Red Tanks Tinaja Trail (1.2 miles) Moderate. Trailhead is located along the North Puerto Blanco Drive. Follows the route of ancient Hohokam following tinaja springs.
Dripping Springs Mine Trail (2.0 miles) travels through one of the moistest area of the Monument.
Arch Canyon Trail (1.5 miles) Moderate. The trail leads up the canyon towards a pair of natural arches in the volcanic rock. At the end of the maintained trail, a strenuous , non-maintained route leads up to the arches and beyond. Be cautious of loose rock if you choose to follow this route.
Bull Pasture Trail (1.75 miles) through the historical focal point of all three cultures who have occupied the Monument.
Organ Pipe Cactus NM Map - Map to help explore the park.
Estes Canyon Trail (2.25 miles) is a more gradual route to Bull Pasture.
Old Ajo/Sonoyta Hwy. 85 Trail (7.5 miles) a 50-year-old remnant spur along old Hwy. 85.
William Springs Trail (2.2 miles) from the Quitbaquito parking lot along the international border.
When: Daily January - March, and occasionally in December and April.
Go bird watching, walk to an abandoned copper mine, search for wildlife along a dry river bed, or learn the stories in the stones. All hikes take place in the morning, and are finished no later than 12 noon.
11am, 1pm, and 3pm December-March
11am and 1pm November, April, and May
These 20-30 minute presentations take place on the back patio of the Kris Eggle Visitor Center. Subjects and presenters vary.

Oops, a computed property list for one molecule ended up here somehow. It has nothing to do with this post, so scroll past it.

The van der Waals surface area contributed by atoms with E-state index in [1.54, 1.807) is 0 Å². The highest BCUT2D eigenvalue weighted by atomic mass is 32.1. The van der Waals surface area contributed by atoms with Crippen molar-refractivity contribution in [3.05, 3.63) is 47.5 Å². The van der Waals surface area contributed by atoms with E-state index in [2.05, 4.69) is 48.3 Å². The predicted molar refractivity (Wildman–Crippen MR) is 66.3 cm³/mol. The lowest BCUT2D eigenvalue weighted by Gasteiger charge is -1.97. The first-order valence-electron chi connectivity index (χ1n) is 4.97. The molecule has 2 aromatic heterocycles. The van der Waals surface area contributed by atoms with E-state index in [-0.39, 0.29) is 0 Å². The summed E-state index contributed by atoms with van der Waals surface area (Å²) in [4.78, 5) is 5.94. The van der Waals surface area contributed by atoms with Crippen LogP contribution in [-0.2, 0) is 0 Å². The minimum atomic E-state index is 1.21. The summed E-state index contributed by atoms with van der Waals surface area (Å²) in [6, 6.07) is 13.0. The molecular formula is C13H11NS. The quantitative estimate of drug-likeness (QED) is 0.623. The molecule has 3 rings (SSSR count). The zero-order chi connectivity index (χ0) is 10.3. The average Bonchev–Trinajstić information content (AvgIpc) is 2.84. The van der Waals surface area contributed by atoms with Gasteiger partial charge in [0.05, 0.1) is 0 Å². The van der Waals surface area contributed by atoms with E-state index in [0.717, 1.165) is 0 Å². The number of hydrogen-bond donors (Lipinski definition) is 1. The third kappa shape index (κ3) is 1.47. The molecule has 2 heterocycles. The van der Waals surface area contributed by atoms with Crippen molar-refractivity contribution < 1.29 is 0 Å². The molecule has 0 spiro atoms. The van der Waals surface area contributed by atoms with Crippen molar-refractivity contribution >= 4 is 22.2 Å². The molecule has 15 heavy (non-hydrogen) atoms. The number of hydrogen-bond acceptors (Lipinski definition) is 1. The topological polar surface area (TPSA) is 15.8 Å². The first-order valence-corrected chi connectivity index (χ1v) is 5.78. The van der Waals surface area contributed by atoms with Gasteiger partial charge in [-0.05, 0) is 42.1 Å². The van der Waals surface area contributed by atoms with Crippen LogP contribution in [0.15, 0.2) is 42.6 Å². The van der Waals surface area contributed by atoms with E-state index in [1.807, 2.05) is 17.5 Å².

AJO MOUNTAIN VAN TOURS
When: 1pm daily January - March and occasionally in December and April.
Take the opportunity to spend 3 hours with a ranger on a drive through one of the monument's most beautiful areas. Space is limited to 10 people per day, so be sure to call or visit the Kris Eggle Visitor Center early in your visit to reserve your space.
When: Nightly January - March, and occasionally in December and April.
End the day with a 45-60 minute slide show at the Twin Peaks Campground amphitheater. From cactus and hummingbirds, to cowboy music and cartoon characters, these programs are opportunities for our staff's personalities to really shine through.
SPECIAL LECTURES AND VAN TOURS
When: Occasionally January - March
These include guest speakers, trips to the best flower patches when they bloom, and out to the Quitobaquito oasis. Ask at the Kris Eggle Visitor Center if any are scheduled while you are in the park.
FREE PARK SLIDE SHOW
When: Daily 8am-4:45pm year-round
Can't make a Ranger Program, or just want to know more? Watch our 15 minute slide show, "Where Edges Meet: A Sonoran Sanctuary," which shows in the Kris Eggle Visitor Center. Get park newspaper PDF
Backcountry - Check with the Visitors Center.Due to an increase in illegal border activity, all backcountry areas are closed indefinitely to both hiking and overnight camping. Though this is anticipated to be a temporary closure, the park is not certain when we can expect areas to reopen.
- Alamo Canyon (1.5 miles)
- Grass Canyon (2.4 miles)
- Twin Peaks (1.5 miles)
- Pinkley Peak (1.0 miles)
- Mount Ajo (4.0 miles)
El Camino Del Diablo - The Devil's Highway